The opera world got its rare baseball-themed work Saturday evening when Minnesota Opera premiered “The Fix” by composer Joel Puckett.
Puckett’s opera is based on the infamous “Black Sox Scandal” of 1919, when Chicago White Sox players conspired to throw the World Series against the Cincinnati Reds in exchange for money.
Walt Spangler’s set designs certainly looked handsome. Curtain-up revealed a reverse view of the bleachers at Chicago’s Comiskey Park with a neon sign that blazed “White Sox” when illuminated. Beneath it all was a multipurpose area serving variously as a railroad station, locker room, nightclub, courtroom and domestic interior.
Central to Eric Simonson’s concise libretto is the character of “Shoeless Joe” Jackson, who set batting records for the White Sox and was one of eight players permanently banned from baseball in the wake of the scandal. Jackson’s precise role has always been disputed. “The Fix” depicts him as a heavily conflicted character, uneasily caught up in criminal events.
Puckett’s music cast something of a halo around Shoeless Joe as he wrestled with the moral complexities of his situation. Tenor Joshua Dennis looked the part as the conflicted slugger, singing ardently in the soaringly lyrical music Puckett gave him for moments of introspection.
Dennis’ lower voice was less penetrating. In duets with his wife, Katie — played by pulsating soprano Jasmine Habersham — he was occasionally outfaced for volume.
Among a claustrophobically male-dominated cast of gangsters, grifters, sportswriters and baseball players, several key performances stood out — especially Wei Wu as player-conspirator Arnold “Chick” Gandil. Wu’s gritty bass voice dominated the crucial scene in a Chicago hotel room where the fix was hatched, fronting up cockily against the organized criminals who later threatened the White Sox players.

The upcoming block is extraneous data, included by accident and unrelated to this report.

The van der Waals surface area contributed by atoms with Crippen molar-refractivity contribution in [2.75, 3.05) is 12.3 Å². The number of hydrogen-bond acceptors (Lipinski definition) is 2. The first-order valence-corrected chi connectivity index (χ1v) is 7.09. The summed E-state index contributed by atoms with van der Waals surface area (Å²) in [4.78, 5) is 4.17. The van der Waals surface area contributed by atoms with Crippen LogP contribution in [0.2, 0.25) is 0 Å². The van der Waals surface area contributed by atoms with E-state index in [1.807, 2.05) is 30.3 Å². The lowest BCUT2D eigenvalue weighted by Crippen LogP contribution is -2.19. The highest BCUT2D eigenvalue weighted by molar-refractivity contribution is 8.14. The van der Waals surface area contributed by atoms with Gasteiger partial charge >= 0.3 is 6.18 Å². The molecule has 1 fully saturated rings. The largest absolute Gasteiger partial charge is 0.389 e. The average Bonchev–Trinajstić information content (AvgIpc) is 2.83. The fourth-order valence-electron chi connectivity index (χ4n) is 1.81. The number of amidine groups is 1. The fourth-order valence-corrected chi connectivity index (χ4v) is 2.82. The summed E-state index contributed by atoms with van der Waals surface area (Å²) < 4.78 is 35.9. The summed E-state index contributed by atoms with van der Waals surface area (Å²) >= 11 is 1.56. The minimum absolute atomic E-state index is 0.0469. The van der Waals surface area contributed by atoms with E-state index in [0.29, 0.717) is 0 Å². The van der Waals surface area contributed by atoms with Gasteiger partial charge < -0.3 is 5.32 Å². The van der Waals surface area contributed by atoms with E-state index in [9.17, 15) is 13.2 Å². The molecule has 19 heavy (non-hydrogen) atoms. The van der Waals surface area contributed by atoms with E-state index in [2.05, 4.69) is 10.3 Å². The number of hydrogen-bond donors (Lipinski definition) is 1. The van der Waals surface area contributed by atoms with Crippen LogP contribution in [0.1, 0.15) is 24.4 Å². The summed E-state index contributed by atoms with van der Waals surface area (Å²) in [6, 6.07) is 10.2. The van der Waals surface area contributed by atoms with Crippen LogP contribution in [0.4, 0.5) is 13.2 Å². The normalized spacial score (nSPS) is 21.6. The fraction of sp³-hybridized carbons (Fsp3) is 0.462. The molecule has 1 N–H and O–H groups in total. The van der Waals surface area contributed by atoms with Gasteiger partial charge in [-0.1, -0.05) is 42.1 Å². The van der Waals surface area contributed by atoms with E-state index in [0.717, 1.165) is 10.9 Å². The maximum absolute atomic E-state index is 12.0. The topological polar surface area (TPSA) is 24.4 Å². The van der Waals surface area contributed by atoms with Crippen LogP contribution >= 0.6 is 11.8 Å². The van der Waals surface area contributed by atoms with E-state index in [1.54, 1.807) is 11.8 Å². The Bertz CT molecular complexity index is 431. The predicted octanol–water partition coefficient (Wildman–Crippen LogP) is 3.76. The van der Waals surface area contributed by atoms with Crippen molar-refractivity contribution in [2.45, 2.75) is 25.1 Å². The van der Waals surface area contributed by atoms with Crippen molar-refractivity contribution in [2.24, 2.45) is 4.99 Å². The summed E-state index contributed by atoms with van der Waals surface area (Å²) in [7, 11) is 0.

Bass-baritone Kelly Markgraf was equally impressive as Ring Lardner, the baseball writer who mixes an obsessive love of the game with a weakness for the bottle. Markgraf’s sonorous aria, extolling the enduring virtues of baseball as a metaphor for American life, closed out the opera, striking a curiously rose-tinted tone. Just before, we saw scandal, chicanery, financial shenanigans and the ruination of eight players’ livelihoods. Are the better angels of baseball really supposed to compensate for that?
Puckett’s music for “The Fix” referenced period idioms including jazz and ragtime. But the score was capable of harmonic adventure, too. Despite a slightly leaden trial scene in Act 2, it struck an interesting balance between nostalgically evoking the atmosphere of an era and signaling its underlying tensions.
Trevor Bowen’s costumes included baseball uniforms that colorfully evoked the period.
The orchestra played expressively under conductor Timothy Myers.
If ultimately “The Fix” veered somewhat precariously between entertainment and social analysis, it did raise serious questions about the role power and money continue to play in professional sports.
For that, and for Puckett’s playful, eerily suggestive music, “The Fix” is definitely worth seeing.
Terry Blain is a freelance classical music critic for the Star Tribune. Reach him at email@example.com.